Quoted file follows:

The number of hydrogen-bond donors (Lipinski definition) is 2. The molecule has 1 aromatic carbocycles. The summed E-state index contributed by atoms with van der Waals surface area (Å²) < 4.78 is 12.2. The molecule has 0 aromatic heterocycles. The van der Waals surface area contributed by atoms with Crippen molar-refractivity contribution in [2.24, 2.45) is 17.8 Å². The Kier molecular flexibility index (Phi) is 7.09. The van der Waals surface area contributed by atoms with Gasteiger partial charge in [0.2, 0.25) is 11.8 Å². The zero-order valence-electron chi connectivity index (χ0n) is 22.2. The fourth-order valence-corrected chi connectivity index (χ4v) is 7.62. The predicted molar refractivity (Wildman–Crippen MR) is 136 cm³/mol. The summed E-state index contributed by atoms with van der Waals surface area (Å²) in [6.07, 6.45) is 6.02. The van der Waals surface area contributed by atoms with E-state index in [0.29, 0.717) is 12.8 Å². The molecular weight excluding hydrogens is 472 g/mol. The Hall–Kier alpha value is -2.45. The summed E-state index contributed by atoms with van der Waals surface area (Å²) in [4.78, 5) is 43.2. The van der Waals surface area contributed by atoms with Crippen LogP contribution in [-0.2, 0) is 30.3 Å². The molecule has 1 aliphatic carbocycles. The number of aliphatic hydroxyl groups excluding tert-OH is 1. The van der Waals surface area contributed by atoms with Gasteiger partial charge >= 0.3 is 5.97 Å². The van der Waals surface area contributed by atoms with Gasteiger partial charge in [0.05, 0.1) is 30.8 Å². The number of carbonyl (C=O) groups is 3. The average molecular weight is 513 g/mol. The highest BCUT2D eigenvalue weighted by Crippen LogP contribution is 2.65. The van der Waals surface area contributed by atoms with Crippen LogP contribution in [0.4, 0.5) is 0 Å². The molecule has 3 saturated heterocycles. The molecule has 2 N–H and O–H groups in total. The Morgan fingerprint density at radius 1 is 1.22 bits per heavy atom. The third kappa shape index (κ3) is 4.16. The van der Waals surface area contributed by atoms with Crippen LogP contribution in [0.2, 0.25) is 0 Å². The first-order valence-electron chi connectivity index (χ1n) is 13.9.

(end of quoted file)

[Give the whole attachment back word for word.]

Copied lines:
The number of hydrogen-bond donors (Lipinski definition) is 2. The molecule has 1 aromatic carbocycles. The summed E-state index contributed by atoms with van der Waals surface area (Å²) < 4.78 is 12.2. The molecule has 0 aromatic heterocycles. The van der Waals surface area contributed by atoms with Crippen molar-refractivity contribution in [2.24, 2.45) is 17.8 Å². The Kier molecular flexibility index (Phi) is 7.09. The van der Waals surface area contributed by atoms with Gasteiger partial charge in [0.2, 0.25) is 11.8 Å². The zero-order valence-electron chi connectivity index (χ0n) is 22.2. The fourth-order valence-corrected chi connectivity index (χ4v) is 7.62. The predicted molar refractivity (Wildman–Crippen MR) is 136 cm³/mol. The summed E-state index contributed by atoms with van der Waals surface area (Å²) in [6.07, 6.45) is 6.02. The van der Waals surface area contributed by atoms with E-state index in [0.29, 0.717) is 12.8 Å². The molecular weight excluding hydrogens is 472 g/mol. The Hall–Kier alpha value is -2.45. The summed E-state index contributed by atoms with van der Waals surface area (Å²) in [4.78, 5) is 43.2. The van der Waals surface area contributed by atoms with Crippen LogP contribution in [-0.2, 0) is 30.3 Å². The molecule has 1 aliphatic carbocycles. The number of aliphatic hydroxyl groups excluding tert-OH is 1. The van der Waals surface area contributed by atoms with Gasteiger partial charge >= 0.3 is 5.97 Å². The van der Waals surface area contributed by atoms with Gasteiger partial charge in [0.05, 0.1) is 30.8 Å². The number of carbonyl (C=O) groups is 3. The average molecular weight is 513 g/mol. The highest BCUT2D eigenvalue weighted by Crippen LogP contribution is 2.65. The van der Waals surface area contributed by atoms with Crippen LogP contribution in [0.4, 0.5) is 0 Å². The molecule has 3 saturated heterocycles. The molecule has 2 N–H and O–H groups in total. The Morgan fingerprint density at radius 1 is 1.22 bits per heavy atom. The third kappa shape index (κ3) is 4.16. The van der Waals surface area contributed by atoms with Crippen LogP contribution in [0.2, 0.25) is 0 Å². The first-order valence-electron chi connectivity index (χ1n) is 13.9.